Forza continues to be part of Microsoft’s dwindling core of exclusives and while fun, it’s beginning to lose its grip as sequels blend together.
A dramatic opening monologue begins Forza Motorsport 6, presenting the question of, “Why do we race?” It doesn’t have an answer, but does draw absurd metaphors for bullying and romance.
Forza is not done either. Motor journalists pad load screens with their haughty speeches, one correlating early race competitors to the likes of combat veterans.
No Forza. No.
Microsoft needs their simulation racing counterpoint more than consumers need six Forzas.
Forza may finally love cars too much, and it must. Drive Club and Gran Turismo now linger on rival hardware. Microsoft needs their simulation racing counterpoint more than consumers need six Forzas.
Other sports may linger yearly, but there is something to be said for the value of exclusives, particularly from a console maker who serves Halo, Gears of War, and Forza on repeat. Microsoft left the breadth of their uniquely Western software to die on the original Xbox.
Realistic Racing Game Seeks Colorful Personality
This series remains pleasant though. There is a sense of color and comfort which Gran Turismo is willing to discard. If Sony’s series is the die-hard flight simulator of car games, than Forza is their more welcoming training program, complete with dramatized music.
Nothing changes in Forza 6. It’s an accessible jaunt through a world of expensive – even grandiose – motorized privilege where dollars are measured in horsepower than rather bank accounts. Earn credits, unlock, progress through disciplines, and decipher how the simulation has changed. Chances are it hasn’t to anyone less than fanatical number watchers.
If anything, Forza has pushed itself away from the sim, bulking up with added “mods” which are neither logical nor welcome. Arbitrarily adding a random boost for bonus grip feels false against Forza’s contrasting nine screens of live driving information, available with a d-pad tap. The system of unwrapping digital mod packs is either desperation for the new or a siphon for microtransactions to be added later.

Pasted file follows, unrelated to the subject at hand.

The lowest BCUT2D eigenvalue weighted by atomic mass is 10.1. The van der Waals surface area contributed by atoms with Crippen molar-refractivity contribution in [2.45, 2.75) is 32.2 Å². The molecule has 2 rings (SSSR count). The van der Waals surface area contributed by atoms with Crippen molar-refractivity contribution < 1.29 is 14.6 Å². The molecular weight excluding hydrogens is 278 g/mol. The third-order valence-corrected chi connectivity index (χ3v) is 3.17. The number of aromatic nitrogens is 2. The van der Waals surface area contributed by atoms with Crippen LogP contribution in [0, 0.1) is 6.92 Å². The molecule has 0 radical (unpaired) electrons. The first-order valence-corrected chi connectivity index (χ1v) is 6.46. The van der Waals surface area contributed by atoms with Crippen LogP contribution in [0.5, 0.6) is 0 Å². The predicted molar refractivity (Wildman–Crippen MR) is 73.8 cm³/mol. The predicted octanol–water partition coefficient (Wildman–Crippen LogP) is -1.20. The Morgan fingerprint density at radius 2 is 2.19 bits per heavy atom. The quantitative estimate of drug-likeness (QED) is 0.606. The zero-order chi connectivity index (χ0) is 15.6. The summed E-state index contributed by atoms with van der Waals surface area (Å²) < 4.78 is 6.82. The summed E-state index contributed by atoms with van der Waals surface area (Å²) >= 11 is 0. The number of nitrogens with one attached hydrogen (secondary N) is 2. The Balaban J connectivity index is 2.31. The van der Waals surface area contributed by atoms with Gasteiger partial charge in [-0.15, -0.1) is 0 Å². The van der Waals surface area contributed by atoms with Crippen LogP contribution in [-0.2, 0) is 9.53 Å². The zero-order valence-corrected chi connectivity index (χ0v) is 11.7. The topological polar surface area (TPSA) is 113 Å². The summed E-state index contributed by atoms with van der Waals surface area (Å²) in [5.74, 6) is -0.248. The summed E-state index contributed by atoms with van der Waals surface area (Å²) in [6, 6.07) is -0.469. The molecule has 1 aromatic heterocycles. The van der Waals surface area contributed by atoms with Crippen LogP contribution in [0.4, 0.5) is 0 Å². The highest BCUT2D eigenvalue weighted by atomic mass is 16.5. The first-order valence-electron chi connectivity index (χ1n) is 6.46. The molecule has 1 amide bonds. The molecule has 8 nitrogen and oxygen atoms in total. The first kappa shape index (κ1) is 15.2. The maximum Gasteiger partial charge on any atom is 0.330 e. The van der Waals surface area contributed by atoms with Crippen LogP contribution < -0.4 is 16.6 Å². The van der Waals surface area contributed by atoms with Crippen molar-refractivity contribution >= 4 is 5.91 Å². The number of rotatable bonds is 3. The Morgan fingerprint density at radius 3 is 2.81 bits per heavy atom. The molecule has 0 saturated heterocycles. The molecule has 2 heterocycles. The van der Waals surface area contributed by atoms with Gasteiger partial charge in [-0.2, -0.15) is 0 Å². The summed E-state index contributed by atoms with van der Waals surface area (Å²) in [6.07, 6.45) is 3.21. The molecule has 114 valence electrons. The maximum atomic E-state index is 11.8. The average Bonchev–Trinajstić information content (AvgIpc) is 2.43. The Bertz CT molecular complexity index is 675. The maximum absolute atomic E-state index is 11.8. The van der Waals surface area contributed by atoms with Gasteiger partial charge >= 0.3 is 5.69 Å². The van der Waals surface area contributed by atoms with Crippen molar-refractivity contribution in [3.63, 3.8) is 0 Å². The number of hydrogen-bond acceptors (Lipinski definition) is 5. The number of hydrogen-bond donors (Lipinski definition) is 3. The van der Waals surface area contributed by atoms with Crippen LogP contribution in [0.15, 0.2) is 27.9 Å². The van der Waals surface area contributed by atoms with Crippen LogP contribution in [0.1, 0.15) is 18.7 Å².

Maybe the question is not, “Why do we race?” so much as, “Why do we need Forza 6?” Microsoft would appreciate numbers as justification. All publishers do, so arbitrarily, there are 450 some cars, 26 locales, 24-player online competitions, unlimited custom community designs, all in 1080p with splendid rain effects. Hooray. Oh, and ungainly named Drivatars – those snippets of data pulled from other people’s sessions to build virtual opponents – which continue to prove how cruel your friends are behind digital wheels. How Drivatars function without servers will be interesting to preservationists.
Forza risks losing a battle because it has been marked as a needed holiday tentpole and nothing more.
In contrast, the spin-off series, Horizon, carries a nascent, generous atmosphere and an overall idealist peek at car culture. There’s an energy. While stuffy, it’s never as redundant as the core series has become, droning between sectioned off races (split between five sets to make a “career”), buying new, tweaking, and waiting for a sequel. Gran Turismo, hoity toity as it appears, at least catches a flash of identity. Without some form of backing – whether that becomes a thin narrative or other connective showcase – Forza risks losing a battle because it has been marked as a needed holiday tentpole and nothing more.
Still, it’s fun winding around tracks layered with this too-sharp-for-reality reality. The cars look better that way.